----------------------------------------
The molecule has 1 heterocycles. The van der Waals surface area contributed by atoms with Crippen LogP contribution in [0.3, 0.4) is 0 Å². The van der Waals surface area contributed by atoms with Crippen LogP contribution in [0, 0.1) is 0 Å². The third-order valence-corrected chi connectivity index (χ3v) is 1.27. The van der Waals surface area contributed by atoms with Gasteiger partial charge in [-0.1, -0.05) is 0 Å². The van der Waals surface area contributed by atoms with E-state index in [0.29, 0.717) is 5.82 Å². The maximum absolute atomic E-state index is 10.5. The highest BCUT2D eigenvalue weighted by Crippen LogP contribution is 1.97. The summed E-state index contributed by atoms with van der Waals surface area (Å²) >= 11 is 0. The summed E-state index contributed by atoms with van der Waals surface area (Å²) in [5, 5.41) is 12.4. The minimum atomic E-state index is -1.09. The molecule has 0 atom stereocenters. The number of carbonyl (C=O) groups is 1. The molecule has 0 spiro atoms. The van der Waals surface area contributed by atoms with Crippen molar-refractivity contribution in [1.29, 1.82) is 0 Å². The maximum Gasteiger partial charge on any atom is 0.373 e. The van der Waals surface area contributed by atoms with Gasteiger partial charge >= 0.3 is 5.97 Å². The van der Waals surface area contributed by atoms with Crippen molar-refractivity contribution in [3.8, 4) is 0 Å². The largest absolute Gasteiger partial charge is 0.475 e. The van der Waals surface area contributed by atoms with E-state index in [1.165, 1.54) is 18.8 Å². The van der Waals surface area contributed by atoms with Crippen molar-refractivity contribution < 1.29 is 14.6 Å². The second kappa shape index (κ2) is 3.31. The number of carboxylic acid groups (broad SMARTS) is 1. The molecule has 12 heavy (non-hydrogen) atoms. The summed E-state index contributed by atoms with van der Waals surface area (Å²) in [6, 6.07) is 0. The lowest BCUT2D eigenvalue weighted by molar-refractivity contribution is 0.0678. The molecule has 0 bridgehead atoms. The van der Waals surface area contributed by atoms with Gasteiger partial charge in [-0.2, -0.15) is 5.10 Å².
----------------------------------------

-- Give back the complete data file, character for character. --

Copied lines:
The molecule has 1 heterocycles. The van der Waals surface area contributed by atoms with Crippen LogP contribution in [0.3, 0.4) is 0 Å². The van der Waals surface area contributed by atoms with Crippen LogP contribution in [0, 0.1) is 0 Å². The third-order valence-corrected chi connectivity index (χ3v) is 1.27. The van der Waals surface area contributed by atoms with Gasteiger partial charge in [-0.1, -0.05) is 0 Å². The van der Waals surface area contributed by atoms with E-state index in [0.29, 0.717) is 5.82 Å². The maximum absolute atomic E-state index is 10.5. The highest BCUT2D eigenvalue weighted by Crippen LogP contribution is 1.97. The summed E-state index contributed by atoms with van der Waals surface area (Å²) >= 11 is 0. The summed E-state index contributed by atoms with van der Waals surface area (Å²) in [5, 5.41) is 12.4. The minimum atomic E-state index is -1.09. The molecule has 0 atom stereocenters. The number of carbonyl (C=O) groups is 1. The molecule has 0 spiro atoms. The van der Waals surface area contributed by atoms with Crippen molar-refractivity contribution in [1.29, 1.82) is 0 Å². The maximum Gasteiger partial charge on any atom is 0.373 e. The van der Waals surface area contributed by atoms with Gasteiger partial charge >= 0.3 is 5.97 Å². The van der Waals surface area contributed by atoms with Crippen molar-refractivity contribution in [3.8, 4) is 0 Å². The largest absolute Gasteiger partial charge is 0.475 e. The van der Waals surface area contributed by atoms with E-state index in [1.165, 1.54) is 18.8 Å². The van der Waals surface area contributed by atoms with Crippen molar-refractivity contribution < 1.29 is 14.6 Å². The second kappa shape index (κ2) is 3.31. The number of carboxylic acid groups (broad SMARTS) is 1. The molecule has 12 heavy (non-hydrogen) atoms. The summed E-state index contributed by atoms with van der Waals surface area (Å²) in [6, 6.07) is 0. The lowest BCUT2D eigenvalue weighted by molar-refractivity contribution is 0.0678. The molecule has 0 bridgehead atoms. The van der Waals surface area contributed by atoms with Gasteiger partial charge in [-0.2, -0.15) is 5.10 Å².